SALT LAKE CITY -- A Utah judge has amended his decision to take a baby away from her lesbian foster parents and place her with a heterosexual couple after the ruling led to widespread backlash.
Ashley Sumner, spokeswoman for the Utah Division of Child and Family Services, said a revised order by Judge Scott Johansen means the agency won't have to pull the 9-month-old baby from April Hoagland and Beckie Peirce's home next week, as originally ordered.
Sumner said Johansen's decision, which was released Friday, doesn't rule out the possibility that he could order the child removed from the home after a custody hearing scheduled for Dec. 4.
She said child welfare officials are working to keep the family together and hope that the public outcry surrounding the case sends a strong message to the judge.
Friday's development comes after Johansen said in court Tuesday that the baby would be removed from the couple's home. Utah officials and the couple filed court challenges demanding the judge rescind the order.
In his first decision, Johansen cited research that shows children do better when raised by heterosexual families. However, the American Psychological Association has said there's no scientific basis that gay couples are unfit parents based on sexual orientation.
On Thursday, Hoagland and Peirce told CBS News correspondent Carter Evans the judge on Tuesday ignored pleas from the baby's biological mother to grant them custody. They believe the judge, a bishop in the Mormon church, imposed his religious beliefs over the law.
"This is all about sexual orientation, not what is best for the child," Peirce said.
"He has no other grounds but that," Hoagland added.
Messages left with Jim Hunnicutt, a lawyer for the couple, seeking comments on the judge's revised order were not immediately returned Friday.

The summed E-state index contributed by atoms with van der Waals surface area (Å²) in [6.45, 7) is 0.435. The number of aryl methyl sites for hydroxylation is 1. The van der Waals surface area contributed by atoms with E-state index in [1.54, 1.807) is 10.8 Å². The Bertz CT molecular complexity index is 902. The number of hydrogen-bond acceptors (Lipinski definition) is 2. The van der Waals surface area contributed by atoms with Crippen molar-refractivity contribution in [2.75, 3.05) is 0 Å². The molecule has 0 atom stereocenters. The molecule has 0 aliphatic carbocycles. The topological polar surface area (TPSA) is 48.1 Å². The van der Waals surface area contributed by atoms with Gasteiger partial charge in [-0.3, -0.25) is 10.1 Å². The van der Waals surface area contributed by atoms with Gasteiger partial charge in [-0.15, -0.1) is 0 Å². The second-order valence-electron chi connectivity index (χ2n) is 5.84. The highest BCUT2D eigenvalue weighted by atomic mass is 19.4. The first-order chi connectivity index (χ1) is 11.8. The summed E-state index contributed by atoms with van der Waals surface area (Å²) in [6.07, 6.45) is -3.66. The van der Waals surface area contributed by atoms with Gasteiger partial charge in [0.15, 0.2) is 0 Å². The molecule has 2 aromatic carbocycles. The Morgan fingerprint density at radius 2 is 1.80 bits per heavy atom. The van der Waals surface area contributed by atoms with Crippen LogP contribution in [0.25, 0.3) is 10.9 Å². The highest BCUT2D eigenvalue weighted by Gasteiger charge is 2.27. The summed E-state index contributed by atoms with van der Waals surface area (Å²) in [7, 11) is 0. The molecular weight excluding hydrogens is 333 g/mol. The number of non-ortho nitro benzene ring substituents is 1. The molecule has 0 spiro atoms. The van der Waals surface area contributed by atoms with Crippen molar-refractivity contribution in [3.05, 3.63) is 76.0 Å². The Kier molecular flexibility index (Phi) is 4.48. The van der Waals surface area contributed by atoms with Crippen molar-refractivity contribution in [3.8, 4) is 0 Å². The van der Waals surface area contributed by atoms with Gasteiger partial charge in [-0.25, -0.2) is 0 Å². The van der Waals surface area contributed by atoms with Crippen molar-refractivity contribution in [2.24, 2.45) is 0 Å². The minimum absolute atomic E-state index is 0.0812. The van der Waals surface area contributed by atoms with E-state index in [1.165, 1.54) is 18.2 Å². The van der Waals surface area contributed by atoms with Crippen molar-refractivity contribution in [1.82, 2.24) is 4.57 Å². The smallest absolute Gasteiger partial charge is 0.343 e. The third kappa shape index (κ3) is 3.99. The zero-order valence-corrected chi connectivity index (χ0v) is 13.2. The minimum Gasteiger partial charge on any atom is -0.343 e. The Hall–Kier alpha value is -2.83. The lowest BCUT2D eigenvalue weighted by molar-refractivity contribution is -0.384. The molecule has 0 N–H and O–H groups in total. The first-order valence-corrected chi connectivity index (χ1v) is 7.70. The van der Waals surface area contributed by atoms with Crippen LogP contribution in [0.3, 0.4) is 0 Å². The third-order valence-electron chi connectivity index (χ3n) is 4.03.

Hoagland and Peirce are among a group of same-sex married couples who were allowed to become foster parents in Utah after last summer's U.S. Supreme Court ruling that made same-sex marriage legal across the country. State officials don't keep an exact count but estimate there are a dozen or more foster parents who are married same-sex couples.
A full transcript of Johansen's initial ruling has not been made public and may not be because court records of cases involving foster children are kept private to protect the kids. Johansen is precluded by judicial rules from discussing pending cases, Utah courts spokeswoman Nancy Volmer has said.
The move to take the baby away generated widespread criticism, including from national gay rights groups and Utah Gov. Gary Herbert.
Herbert said Thursday that Johansen should follow the law and not inject his personal beliefs into the decision. Groups including the Anti-Defamation League, Human Rights Campaign and the American Civil Liberties Union called the order shocking, outrageous and unjust.
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